A snowy mountain with an avalanche
This picture taken by Devon Calvin and included in his avalanche report to the Coastal Alaska Avalanche Center shows his path down Mt. Ben Stewart on March 28, 2021. It was taken approximately an hour before another skier triggered an avalanche in the same area. (Devon Calvin/Coastal Alaska Avalanche Center)

Avalanches blocked a highway on the Kenai Peninsula and killed a skier near Matanuska Glacier within the last week. There were also several avalanches reported around Juneau, including a very close call just outside the boundaries of the Eaglecrest Ski Area.

There may be high potential for human-triggered avalanches over the next few weeks, even inside the ski area.

Skier Devon Calvin said he watched another skier trigger an avalanche on Mt. Ben Stewart on Douglas Island last Sunday. He recounted his experience on the Coastal Alaska Avalanche Center website and included a video that was also posted to YouTube.

Calvin had skied down earlier on that sunny day. An hour later, he was watching three other skiers come down the same path when one triggered an avalanche estimated at 150 feet wide. It ran for at least 500 feet.

Calvin watched as the third skier appeared to hold his own and not get carried down the slope. But in what is probably an understatement, Calvin ended his report by writing: “I’m a little rattled.”

The Coastal Alaska Avalanche Center said they saw evidence of at least four different avalanches off Mt. Ben Stewart on Sunday morning.

SEADOGS March 28, 2021
Dogs and handlers with SEADOGS meet with the Eaglecrest Ski Area ski patrol on Sunday, March 28, 2021. (SEADOGS)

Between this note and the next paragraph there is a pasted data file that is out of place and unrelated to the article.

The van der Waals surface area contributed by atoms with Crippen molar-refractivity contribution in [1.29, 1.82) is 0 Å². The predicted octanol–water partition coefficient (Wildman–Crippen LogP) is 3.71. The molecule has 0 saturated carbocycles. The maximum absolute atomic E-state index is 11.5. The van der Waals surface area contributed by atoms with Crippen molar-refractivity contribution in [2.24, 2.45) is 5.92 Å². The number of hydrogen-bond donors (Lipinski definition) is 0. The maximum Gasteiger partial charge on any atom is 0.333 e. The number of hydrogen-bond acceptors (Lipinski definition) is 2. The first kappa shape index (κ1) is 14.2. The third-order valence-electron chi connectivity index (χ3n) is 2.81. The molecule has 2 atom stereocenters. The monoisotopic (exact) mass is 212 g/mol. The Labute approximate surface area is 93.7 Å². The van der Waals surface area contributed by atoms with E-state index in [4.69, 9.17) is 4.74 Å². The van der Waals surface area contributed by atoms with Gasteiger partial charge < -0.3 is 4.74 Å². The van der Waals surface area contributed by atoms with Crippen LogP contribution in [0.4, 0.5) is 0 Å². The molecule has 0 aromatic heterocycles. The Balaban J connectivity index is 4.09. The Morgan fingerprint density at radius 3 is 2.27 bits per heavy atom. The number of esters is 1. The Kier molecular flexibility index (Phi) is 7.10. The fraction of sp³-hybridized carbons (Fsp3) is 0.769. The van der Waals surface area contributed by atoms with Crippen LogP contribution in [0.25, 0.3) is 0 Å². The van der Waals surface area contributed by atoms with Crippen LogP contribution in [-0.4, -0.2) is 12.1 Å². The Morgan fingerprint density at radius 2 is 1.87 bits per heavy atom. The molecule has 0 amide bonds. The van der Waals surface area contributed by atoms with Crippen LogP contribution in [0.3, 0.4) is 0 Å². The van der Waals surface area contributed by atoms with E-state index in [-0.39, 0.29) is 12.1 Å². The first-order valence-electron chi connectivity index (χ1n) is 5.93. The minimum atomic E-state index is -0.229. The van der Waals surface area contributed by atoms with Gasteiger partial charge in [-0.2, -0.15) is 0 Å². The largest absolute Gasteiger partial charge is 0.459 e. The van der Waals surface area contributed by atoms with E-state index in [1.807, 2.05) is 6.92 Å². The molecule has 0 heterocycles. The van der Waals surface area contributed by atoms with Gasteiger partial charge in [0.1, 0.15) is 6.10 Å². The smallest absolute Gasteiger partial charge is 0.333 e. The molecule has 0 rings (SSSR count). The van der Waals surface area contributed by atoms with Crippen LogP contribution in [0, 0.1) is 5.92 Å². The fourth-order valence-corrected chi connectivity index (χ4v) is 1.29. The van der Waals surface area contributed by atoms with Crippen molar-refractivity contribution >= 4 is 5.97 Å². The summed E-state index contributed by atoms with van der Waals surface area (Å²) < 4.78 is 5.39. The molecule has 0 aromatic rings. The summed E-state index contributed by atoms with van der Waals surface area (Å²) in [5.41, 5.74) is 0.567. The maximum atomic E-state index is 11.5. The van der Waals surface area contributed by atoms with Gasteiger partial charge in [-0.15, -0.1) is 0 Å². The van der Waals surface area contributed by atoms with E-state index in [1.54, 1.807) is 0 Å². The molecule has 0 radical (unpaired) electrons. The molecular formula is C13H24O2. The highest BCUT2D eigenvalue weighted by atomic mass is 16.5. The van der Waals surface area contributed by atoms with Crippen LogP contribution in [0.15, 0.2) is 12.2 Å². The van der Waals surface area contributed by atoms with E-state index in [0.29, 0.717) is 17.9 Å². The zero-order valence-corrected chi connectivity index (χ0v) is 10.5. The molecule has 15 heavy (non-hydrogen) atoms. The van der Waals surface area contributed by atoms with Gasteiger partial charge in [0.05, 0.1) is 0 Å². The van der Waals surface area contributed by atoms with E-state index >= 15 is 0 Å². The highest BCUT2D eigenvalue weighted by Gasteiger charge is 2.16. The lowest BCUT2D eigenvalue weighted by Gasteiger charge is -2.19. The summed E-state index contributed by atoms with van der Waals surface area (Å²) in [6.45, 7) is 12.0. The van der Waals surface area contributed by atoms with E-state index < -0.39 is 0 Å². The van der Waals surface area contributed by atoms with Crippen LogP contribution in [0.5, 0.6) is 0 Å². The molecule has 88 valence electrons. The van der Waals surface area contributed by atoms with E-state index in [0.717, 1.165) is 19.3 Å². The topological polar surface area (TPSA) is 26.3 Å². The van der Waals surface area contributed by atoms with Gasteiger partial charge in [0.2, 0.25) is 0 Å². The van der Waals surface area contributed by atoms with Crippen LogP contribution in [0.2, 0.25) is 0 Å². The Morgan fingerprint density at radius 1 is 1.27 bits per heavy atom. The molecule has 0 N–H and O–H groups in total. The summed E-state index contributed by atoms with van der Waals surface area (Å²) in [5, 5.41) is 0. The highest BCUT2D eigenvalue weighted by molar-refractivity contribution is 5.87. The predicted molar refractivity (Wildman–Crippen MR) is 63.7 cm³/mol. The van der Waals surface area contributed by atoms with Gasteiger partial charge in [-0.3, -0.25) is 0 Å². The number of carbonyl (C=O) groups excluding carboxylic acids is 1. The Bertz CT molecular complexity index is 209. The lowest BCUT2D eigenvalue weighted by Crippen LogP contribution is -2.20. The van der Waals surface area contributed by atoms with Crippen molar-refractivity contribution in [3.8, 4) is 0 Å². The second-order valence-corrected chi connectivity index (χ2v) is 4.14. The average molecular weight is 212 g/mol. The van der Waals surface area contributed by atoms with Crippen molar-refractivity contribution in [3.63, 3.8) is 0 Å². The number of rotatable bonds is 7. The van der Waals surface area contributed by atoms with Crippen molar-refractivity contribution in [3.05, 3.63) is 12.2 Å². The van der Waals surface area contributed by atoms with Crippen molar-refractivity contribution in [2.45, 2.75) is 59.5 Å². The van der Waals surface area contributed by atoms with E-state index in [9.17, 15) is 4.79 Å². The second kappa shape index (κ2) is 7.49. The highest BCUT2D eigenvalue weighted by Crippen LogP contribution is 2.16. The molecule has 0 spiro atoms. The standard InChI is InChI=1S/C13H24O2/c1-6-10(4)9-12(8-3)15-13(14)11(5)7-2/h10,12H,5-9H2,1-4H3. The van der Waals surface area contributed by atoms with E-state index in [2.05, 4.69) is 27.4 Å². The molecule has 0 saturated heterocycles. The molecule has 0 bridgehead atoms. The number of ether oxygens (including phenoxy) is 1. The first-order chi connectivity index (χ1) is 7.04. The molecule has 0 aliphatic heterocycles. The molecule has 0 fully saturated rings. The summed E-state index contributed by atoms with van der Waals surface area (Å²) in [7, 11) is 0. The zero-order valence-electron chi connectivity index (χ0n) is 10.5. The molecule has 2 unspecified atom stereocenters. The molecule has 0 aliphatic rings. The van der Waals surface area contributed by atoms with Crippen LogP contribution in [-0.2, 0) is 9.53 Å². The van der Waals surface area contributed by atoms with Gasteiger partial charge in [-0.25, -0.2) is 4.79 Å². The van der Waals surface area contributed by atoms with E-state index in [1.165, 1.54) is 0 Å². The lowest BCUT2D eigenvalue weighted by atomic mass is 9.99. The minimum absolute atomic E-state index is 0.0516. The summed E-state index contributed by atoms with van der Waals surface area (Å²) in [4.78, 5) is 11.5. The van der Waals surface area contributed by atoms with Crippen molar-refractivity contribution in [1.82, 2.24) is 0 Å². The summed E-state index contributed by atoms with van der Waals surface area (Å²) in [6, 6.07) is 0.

SEADOGS, or Southeast Alaska Dogs Organized for Ground Search, said they planned on doing training exercises at Eaglecrest Ski Area on Sunday. But because of what happened, they paused their training to stand by, in case they had to quickly get to an avalanche scene and do a real rescue.

Tom Mattice, the city’s urban avalanche forecaster and emergency programs manager, said there was “considerable” avalanche danger on that day, on top of the past several days.

“And people get kind of complacent, and then the sun comes out and it’s, ‘Today’s my day. I’m going to go up there!’” said Mattice. “Considerable danger is not low danger, and it’s not no danger. It just means that natural avalanches are less likely.”

Human-triggered avalanches are still very likely: Mattice said most fatalities actually occur at the ‘considerable’ danger level.

In other reports posted to the Coastal Alaska Avalanche Center website on Saturday, one person reported a fellow skier getting caught in a small slide at nearby Fish Creek Knob. Another reported turning around and going back after digging a snow pit and finding unstable snowpack in the same area.

Dave Scanlan, Eaglecrest Ski Area general manager, said their ski patrol does avalanche mitigation every morning before they open to the public, ranging from ski cuts to release thin snow layers to dropping explosive charges. But that’s only within the ski area.

Scanlan said they can’t control what anyone does outside their boundaries.

“A lot of the backcountry ski enthusiasts will come up to the parking lot and they’ll leave the parking lot and hike up towards Mt. Ben Stewart or Mt. Troy, both on neighboring state lands,” Scanlan said.

Scanlan also worries about people coming up when the ski area is closed and the ski patrol hasn’t had a chance to go out after a big snowfall.

“It’s easy to get complacent and not realize the hazards that exist just within the average ski area boundaries,” Scanlan said. “So, when people are hiking up the slopes on our closed days, the risk for avalanches is still very much present.”

Last weekend, Mattice said avalanche control measures on Gastineau Peak brought down enough to cover Thane Road with snow 15 feet deep and 100 feet wide.

There were also small slides at the bottom of the Behrends Avenue avalanche path, but no activity higher up on Mt. Juneau.

“This is the warmest period we’ve had in quite some time with the temperatures as well as having more than an inch of rain each day or right at an inch of rain each day,” Mattice said. “So, we’re seeing a lot of loading during a warm period with significant wind and we’re back to high danger.”

The urban avalanche danger was lowered back down to “considerable” level on Thursday. But Mattice said the snow layer featuring the deep persistent slab from last month likely still exists throughout the region.

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